HANS BAGNER: Ladies and gentlemen, welcome back to session V, The Arbitrators. I am Hans Bagner, with the Swedish firm Vinge, stationed in London and Stockholm.
May I make a few introductory remarks about the topics on our agenda and also the personalities involved in this session.
This session will concentrate on two issues: firstly confidentiality of arbitration; secondly, whether the arbitrators could be compelled to testify as witnesses in a court of law about the arbitral proceedings in general and the deliberations in particular.
In the programme we have also promised you that we will deal with the question of arbitrators’ fees. You will find some comments on this subject in the rapporteur’s paper. However, to focus attention, the oral presentations that will soon follow will only deal with the two issues I previously mentioned. If time will allow, and the participants would like to raise any questions relating to arbitrators’ fees, you are of course welcome to do so.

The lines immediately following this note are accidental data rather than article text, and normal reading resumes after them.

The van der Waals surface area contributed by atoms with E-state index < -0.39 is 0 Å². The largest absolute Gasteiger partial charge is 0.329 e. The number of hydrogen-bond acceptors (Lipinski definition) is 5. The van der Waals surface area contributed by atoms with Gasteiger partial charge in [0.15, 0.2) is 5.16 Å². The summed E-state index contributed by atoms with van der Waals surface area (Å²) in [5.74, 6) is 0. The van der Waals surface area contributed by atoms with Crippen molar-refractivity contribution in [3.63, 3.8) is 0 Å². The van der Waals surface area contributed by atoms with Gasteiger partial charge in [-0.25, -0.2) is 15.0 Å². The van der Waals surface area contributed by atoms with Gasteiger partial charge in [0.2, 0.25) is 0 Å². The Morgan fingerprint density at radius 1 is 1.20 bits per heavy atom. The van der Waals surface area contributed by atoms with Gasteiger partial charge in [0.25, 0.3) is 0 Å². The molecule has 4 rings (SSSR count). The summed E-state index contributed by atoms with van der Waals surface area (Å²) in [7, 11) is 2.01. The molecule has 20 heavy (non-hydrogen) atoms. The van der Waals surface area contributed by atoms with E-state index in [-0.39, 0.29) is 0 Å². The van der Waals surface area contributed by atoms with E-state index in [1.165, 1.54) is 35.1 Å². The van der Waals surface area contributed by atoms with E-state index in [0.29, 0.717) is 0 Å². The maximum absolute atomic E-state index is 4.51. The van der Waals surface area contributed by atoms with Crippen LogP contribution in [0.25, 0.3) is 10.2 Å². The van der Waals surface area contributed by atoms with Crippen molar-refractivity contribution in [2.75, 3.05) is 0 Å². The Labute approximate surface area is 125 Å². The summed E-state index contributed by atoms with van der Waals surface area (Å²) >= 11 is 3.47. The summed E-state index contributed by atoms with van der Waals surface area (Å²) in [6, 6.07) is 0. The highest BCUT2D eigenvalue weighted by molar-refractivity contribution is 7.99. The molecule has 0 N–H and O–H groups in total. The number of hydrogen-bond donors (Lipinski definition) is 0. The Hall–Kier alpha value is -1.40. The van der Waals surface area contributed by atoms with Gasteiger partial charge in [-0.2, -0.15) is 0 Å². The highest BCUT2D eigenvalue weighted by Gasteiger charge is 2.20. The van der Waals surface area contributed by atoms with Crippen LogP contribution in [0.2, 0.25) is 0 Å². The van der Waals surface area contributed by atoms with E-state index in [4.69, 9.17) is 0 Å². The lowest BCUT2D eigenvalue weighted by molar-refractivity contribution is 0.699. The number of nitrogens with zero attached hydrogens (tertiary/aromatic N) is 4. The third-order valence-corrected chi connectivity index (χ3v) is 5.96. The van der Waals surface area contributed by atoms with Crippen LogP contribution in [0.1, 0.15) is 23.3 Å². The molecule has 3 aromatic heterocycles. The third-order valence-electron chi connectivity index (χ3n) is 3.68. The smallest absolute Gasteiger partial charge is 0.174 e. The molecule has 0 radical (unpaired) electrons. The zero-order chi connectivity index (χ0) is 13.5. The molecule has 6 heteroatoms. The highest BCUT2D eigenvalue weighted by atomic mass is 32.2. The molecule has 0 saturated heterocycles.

Some comments about the two subjects. It has been part of most textbooks on arbitration that the very nature of arbitration dictates that there must be an implied obligation on both parties not to disclose or use for any other purpose information coming out of the arbitral process, save with the consent of the other party or pursuant to an order or leave of the court. This position seems to be prevailing in England and in France. In other jurisdictions it has been asserted that the mere fact that the arbitration is of a private nature does not necessarily impose a confidentiality obligation on the parties to an arbitration agreement. Any such obligation must be a matter of contractual undertakings.